Since I’m going to probably be here for the next two years I checked the possibility of getting the house wired. I know C&W hooks up the houses around here and I asked MobileNet a while back when I went to pay the bill if they serviced Boquerón. They said they did in some parts but we didn’t know if the house was in one of those areas. It probably is but I didn’t ask about connection fees or any of that and I didn’t ask C&W but they were on the list of things to do after I got settled in.

I wasn’t going to  go through the whole contract and lousy connection business with C&W again but in Plaza Terronal where I do my grocery shopping there are four cell phone companies, and I noticed in the Claró window they had a USB modem on display so I checked them out. You buy the modem for $40. Well, $39.99 but forty is close enough. You can either sign up with a contract or pre-pay. For $40 a month you can get unlimited service. Last Tuesday I went down and did the deed. I bought the modem and paid the $40. After taxes it came to $84! Sigh, but since it’s pre-paid if it really sucked I’d just be stuck with buying the modem and rely check out getting the house wired.

When I went back up on the mountain I tried it out and, like the old C&W thingy it sucked! Oh, well. The owners of the Potrerillos house drove me here to Boquerón late yesterday morning and naturally one of the first things I did was to plug in the computer and try out the connection.

Let me tell you, they aren’t going to be seeing a lot of me at the Info Plaza. THIS one works great. It’s easily as fast if not a tad faster than the MobileNet connection in Potrerillos Arriba. It still takes a bit of time for a YouTube video to load all the way but it’s probably twice as fast which is nice. I’m going to keep this one and I’ll be saving $5/month over the MobileNet fee.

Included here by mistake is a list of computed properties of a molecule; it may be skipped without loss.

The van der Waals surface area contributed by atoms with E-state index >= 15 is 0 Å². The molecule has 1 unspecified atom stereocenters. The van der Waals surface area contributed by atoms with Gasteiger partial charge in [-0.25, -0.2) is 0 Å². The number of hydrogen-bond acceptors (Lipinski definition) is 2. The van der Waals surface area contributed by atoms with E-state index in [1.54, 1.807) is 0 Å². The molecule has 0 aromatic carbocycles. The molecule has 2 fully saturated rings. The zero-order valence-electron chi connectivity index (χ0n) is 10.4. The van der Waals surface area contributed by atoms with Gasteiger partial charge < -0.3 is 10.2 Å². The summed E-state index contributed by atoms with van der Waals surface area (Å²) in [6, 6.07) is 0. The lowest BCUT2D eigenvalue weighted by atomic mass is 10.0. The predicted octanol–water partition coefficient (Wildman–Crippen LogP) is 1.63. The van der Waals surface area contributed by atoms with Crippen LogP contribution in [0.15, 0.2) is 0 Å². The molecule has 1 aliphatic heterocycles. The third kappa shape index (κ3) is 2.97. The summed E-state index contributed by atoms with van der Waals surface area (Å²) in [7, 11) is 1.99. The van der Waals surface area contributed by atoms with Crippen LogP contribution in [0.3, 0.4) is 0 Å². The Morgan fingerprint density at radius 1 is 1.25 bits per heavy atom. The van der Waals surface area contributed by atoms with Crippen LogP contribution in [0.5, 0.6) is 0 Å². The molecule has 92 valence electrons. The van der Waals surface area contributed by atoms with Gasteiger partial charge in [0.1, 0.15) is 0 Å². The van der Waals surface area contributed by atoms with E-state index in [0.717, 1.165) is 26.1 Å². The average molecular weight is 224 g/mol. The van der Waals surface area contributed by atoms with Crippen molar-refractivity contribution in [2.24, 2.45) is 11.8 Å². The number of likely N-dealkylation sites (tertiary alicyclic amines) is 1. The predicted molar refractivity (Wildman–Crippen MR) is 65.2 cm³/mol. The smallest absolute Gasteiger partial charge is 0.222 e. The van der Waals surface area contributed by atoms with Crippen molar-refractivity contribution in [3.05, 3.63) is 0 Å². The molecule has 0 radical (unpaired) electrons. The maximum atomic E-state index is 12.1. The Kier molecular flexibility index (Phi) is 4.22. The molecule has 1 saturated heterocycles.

I’m a happy camper except for the fact that now my camera is acting up.

 

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1 Comment

Filed under Boqueron Panama, Living Abroad, Retire in Panama, Retirement, Retirement Abroad

One response to “New Digs and the Internet

  1. Wow – good for you! I followed every word of this, because it’s such an amazing analog to what goes on around here. DSL speeds depend on how far you are from the hub, wireless hackers abound, etc. etc. It grates on me to pay the monthly fee for my Verizon USB modem, but I’ll tell you – when traveling or when the cable goes out, it’s great.

    I’m like you. I have fits if I can’t get online. If the great EMP ever hits, I’m in big trouble.

    Anyway – glad to know you’re safe and sound back in Boqueron, and it will be fun to read the “getting settled again” posts.

    Thanks, Linda. I really can’t tell you how delighted I am with this USB modem. Like I said in the post I doubt that I’ll give it up. The only thing is, since it’s pre-paid, I have to go in to the store every month and get the SIM card refilled and shell out $40. But the Claro store is in the same place I do my grocery shopping and right next door to the Subway sandwich outlet…my one concession to American fast food here in David that I’ll grace with my presence. I absolutely refuse to go to McDoo Doos, TGIF, KFC, Pizza Hut or order from Domino’s. I didn’t in the States so I see no reason to here. There are several Popeye’s Fried Chicken places in Panama City (LOVE that chicken from Popeye’s) and I always stop at one when I’m there.